2017 ended on a high note, as global equity markets continued to soar. The U.S. economy has been growing at a healthy pace, reflected by strong earnings-growth data and low unemployment rates. In December, the Federal Reserve raised interest rates by a quarter of a percentage point, as anticipated, and the market reactions were, again, minimal. The new tax bill, which includes a significant reduction in the corporate tax rate, was signed into law just as the year ended. Overall, the robust performance across asset classes and lack of volatility in the financial markets benefited disciplined investors.
Returns shown in the chart above are for calendar year 2017. Source: Morningstar®, data as of December 31, 2017.
The S&P 500 Index of U.S. large-cap stocks continued its positive momentum, gaining +21.8% for 2017 (+6.6% for Q4). Small-cap stocks, represented by the Russell 2000 Index, underperformed large-cap stocks, returning +14.6% for the year (+3.3% for Q4). Over the course of 2017, value stocks (Russell 1000 Value Index +13.7%) also underperformed growth stocks (Russell 1000 Growth Index +30.2%). Although this dynamic created headwinds for portfolios tilted towards the small-cap and value segments of the market, having a globally diversified portfolio with exposure to international markets counterbalanced these headwinds.
This year marked the first time since 2012 that international-market equities outperformed U.S. equities. The MSCI EAFE Index, representing international-developed stocks, logged an impressive gain of +25.0% (+4.2% for Q4) in U.S. dollar terms. Emerging-markets stocks posted the strongest performance, with the MSCI Emerging Market Index up +37.3% (+7.4% for Q4) in U.S. dollar terms. A weakening U.S. dollar, relative to most international-developed and emerging-markets currencies, bolstered returns for U.S. investors in overseas markets. After several challenging years of maintaining discipline — in the face of strong U.S. equity-market performance — international diversification truly paid off this year.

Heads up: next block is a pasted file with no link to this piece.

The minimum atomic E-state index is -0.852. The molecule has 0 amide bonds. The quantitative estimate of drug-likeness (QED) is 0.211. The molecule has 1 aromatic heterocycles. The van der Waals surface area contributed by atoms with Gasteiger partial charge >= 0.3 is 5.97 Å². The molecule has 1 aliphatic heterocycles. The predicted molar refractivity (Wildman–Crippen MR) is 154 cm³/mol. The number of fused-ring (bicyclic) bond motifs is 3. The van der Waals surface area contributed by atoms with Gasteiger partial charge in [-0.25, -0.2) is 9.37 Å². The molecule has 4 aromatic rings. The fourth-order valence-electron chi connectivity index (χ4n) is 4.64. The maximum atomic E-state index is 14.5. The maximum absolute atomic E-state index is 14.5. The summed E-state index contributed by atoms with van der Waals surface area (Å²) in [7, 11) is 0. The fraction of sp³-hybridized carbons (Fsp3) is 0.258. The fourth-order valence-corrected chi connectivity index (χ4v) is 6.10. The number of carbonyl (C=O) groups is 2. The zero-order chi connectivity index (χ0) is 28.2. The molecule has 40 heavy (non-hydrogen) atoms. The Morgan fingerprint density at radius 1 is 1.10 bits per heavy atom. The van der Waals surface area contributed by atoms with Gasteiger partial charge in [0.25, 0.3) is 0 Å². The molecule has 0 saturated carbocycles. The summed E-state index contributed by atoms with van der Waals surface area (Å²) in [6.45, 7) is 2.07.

On the fixed-income side, the Federal Reserve raised rates three times, which led to a rise in yields at the short end of the curve; 2-year Treasury yields rose from 1.20% to 1.89%. At the longer end of the curve, the 10-year Treasury yield declined slightly from 2.45% to 2.40%. Investment-grade U.S. bonds, represented by the Bloomberg Barclays Aggregate Index, gained +3.5% in 2017 (+0.4% for Q4).
Emerging-markets debt (JPM GBI-EM Global Diversified Index UH) was the biggest winner this year within diversified fixed income, gaining +15.2% for the year and +0.8% for Q4. Credit spreads continued to narrow in 2017, and high-yield bonds (BofAML US HY C Pay BB-B Constd Index) posted a solid +7.0% return (+0.4% for Q4). Municipal bonds (BBgBarc Municipal 1-10Y Blend 1-12Y) declined 0.2% last quarter; this was primarily due to a spike in supply at year end, as many issuers rushed to market in anticipation of the passage of tax reform. Despite this slight pullback in the fourth quarter, municipal bonds returned +3.5% for 2017.
Source: Morningstar®, data as of December 31, 2017.
2017 was a memorable year in many respects — a new administration, continued global political unrest, hurricanes, cryptocurrency fervor and the passage of a sweeping tax bill to cap it off. In the face of all of these uncertainties, the financial markets rewarded investors handsomely. With the tailwind of 2017 behind us, let’s make a toast to the great year we have had and resolve to continue staying disciplined in 2018!
U.S. Stock Market: Russell 3000 Index
International-Developed Stocks: MSCI EAFE NR Index
Emerging-Markets Stocks: MSCI EM NR Index
U.S. Bond Market: Barclays Aggregate Index
Emerging-Markets Bonds: JPM GBI EM Global Divers TR Unhedged
Return data represent past performance and are not indicative of future results. Historical returns of indices do not reflect applicable transaction, management or other applicable fees, the incurrence of which would decrease historical performance results. Index information has been compiled by Hewins from sources Hewins deems reliable, but has not been independently verified. Historical performance results for investment indices and/or categories have been provided for general comparison purposes only. Indices are unmanaged. It is not possible to invest directly into an index. Any charts and graphs represented herein are for informational purposes only and cannot in and of themselves be used to determine which securities to purchase or sell, or when to purchase or sell securities.